Thousands of health workers have marched through central London as part of a campaign against NHS reforms.
Organisers said about 7,000 staff took part in the "I Love The NHS" event which finished in Trafalgar Square.
TUC president David Prentice told the rally that the service must not be "sold off to private companies".
Bridlington GP Hamish Meldrum, chairman of the BMA's council, said: "As GPs, we're saying stop blaming us for the NHS's problems.
"Stop going on about us as overpaid and not working hard enough. It's actually the GPs who have the potential to help save the NHS."
London mayor Ken Livingstone sent a message to the demonstrators by video.
He said the NHS was the "single most important social advance of my lifetime".
TUC president David Prentis told the rally: "We are here today to tell the world that we will not allow our health service to be sold off to private companies on the altar of profit."
Health Minister Ann Keen commented that staff had endured a "tough" year but that the NHS had to keep pace with rising public expectations.
"The NHS budget will increase to £110bn in 2010-11, more than triple the 1997 total," she said.
"This extra investment, combined with increased efficiency, means we can focus unremittingly on improving quality, safety and access for all within a locally accountable and clinically led NHS."
Earlier, Karen Jennings of the Unison union said a health service that is free at the point of need and paid for by taxation should be cherished.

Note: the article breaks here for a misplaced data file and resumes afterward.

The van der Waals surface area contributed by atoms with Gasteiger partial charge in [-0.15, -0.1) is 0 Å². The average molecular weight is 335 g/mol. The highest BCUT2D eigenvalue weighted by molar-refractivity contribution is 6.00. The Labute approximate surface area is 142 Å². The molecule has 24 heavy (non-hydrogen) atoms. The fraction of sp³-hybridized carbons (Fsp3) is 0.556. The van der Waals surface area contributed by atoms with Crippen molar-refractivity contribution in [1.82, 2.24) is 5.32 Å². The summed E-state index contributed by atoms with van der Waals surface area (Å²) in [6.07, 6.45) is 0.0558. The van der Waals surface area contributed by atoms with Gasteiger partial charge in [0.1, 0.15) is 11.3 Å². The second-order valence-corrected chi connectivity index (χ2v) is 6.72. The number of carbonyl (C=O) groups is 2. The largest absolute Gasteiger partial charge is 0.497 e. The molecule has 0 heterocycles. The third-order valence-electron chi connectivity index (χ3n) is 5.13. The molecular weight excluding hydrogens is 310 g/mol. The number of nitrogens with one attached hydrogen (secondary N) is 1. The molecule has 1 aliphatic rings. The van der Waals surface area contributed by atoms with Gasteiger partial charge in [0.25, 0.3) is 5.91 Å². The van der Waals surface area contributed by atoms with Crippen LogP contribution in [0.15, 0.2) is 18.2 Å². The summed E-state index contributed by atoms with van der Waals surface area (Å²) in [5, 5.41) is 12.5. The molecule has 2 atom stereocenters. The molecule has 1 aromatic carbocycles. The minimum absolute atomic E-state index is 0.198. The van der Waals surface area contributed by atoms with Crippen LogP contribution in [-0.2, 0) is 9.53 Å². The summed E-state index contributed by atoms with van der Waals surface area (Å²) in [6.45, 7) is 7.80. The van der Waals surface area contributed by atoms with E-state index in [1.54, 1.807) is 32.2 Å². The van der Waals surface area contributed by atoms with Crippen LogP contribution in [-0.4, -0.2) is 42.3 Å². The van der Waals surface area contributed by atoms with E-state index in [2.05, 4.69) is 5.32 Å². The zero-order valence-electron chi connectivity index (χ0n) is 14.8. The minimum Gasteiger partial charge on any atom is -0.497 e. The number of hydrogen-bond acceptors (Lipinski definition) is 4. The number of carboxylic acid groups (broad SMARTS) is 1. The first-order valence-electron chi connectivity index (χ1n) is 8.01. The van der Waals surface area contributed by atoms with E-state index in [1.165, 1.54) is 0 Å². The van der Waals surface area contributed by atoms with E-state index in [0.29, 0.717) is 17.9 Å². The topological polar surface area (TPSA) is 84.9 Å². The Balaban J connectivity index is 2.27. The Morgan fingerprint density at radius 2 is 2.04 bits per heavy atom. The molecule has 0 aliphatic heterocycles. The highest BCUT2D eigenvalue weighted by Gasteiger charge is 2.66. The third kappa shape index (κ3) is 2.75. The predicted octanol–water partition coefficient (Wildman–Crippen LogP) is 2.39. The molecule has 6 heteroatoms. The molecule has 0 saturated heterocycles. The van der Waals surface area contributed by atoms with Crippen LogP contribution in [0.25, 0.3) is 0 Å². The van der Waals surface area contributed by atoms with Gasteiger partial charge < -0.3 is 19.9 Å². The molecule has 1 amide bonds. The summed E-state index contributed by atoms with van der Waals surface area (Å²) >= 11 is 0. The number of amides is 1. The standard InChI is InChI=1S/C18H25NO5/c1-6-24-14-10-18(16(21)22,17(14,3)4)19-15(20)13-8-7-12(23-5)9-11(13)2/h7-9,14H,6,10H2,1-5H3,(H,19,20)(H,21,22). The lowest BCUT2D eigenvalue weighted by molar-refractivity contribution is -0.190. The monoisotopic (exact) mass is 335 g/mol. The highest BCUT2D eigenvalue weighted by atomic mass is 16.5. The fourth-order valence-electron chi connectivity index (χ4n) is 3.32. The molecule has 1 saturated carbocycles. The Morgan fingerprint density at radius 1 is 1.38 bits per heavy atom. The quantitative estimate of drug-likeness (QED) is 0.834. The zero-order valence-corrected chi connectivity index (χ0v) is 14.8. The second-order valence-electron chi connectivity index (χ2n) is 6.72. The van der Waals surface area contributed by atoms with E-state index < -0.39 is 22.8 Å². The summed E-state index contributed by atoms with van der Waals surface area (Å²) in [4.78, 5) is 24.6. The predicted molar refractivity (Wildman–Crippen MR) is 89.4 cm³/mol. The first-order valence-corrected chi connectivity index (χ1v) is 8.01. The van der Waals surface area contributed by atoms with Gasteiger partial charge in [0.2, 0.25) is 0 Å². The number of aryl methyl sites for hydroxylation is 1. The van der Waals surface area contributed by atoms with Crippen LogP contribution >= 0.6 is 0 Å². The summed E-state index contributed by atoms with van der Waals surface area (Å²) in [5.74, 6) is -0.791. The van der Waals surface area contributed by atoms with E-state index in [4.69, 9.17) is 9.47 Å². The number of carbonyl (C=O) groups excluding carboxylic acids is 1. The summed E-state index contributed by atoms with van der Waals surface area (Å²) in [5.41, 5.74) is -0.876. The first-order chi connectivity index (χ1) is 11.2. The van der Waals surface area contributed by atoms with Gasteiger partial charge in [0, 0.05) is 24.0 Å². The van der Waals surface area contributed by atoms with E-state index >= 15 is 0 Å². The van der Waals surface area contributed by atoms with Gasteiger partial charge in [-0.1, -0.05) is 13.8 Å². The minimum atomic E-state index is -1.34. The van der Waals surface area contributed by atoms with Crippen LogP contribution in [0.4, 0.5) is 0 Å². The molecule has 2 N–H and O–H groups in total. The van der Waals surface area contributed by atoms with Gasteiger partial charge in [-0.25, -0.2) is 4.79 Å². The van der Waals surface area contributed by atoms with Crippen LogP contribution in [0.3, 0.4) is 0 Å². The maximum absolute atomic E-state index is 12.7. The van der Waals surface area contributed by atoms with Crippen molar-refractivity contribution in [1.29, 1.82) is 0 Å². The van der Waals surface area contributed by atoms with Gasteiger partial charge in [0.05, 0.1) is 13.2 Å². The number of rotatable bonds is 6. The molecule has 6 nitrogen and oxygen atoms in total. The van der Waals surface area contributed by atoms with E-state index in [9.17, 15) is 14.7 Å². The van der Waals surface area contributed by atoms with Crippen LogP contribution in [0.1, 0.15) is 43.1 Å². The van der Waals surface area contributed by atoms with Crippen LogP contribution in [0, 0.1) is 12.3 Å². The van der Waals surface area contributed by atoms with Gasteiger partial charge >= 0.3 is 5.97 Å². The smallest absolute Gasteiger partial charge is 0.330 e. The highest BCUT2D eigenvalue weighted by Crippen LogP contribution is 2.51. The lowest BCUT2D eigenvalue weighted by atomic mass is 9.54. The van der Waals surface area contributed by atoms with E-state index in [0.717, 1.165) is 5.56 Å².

Mrs Jennings told BBC News: "We're coming up to its 60th anniversary, and we're very keen to get the message across that we've got quite an extraordinary health service in this country.
"One that is free at the point of use, one that is equal to all that need to use it, is paid for by direct taxation, and is probably one of the most efficient health services in the world."
She said despite criticisms by politicians and the press, surveys have shown that the vast majority of people who use the NHS are very satisfied with it.
She said: "Many, many comparable countries, their citizens really fear having to pay for their healthcare and whether they can afford it and we don't have these worries here.
"We've got something that is a very precious resource here and we shouldn't undermine the ethos that exists, and the founding principles on which the NHS is based."
Mrs Jennings said she was "very worried" about plans by the Conservatives to introduce more competition into the health service.
She said: "The big fear that staff working on the NHS have, and many, many local communities, is that you fragment the NHS if you make it too competitive."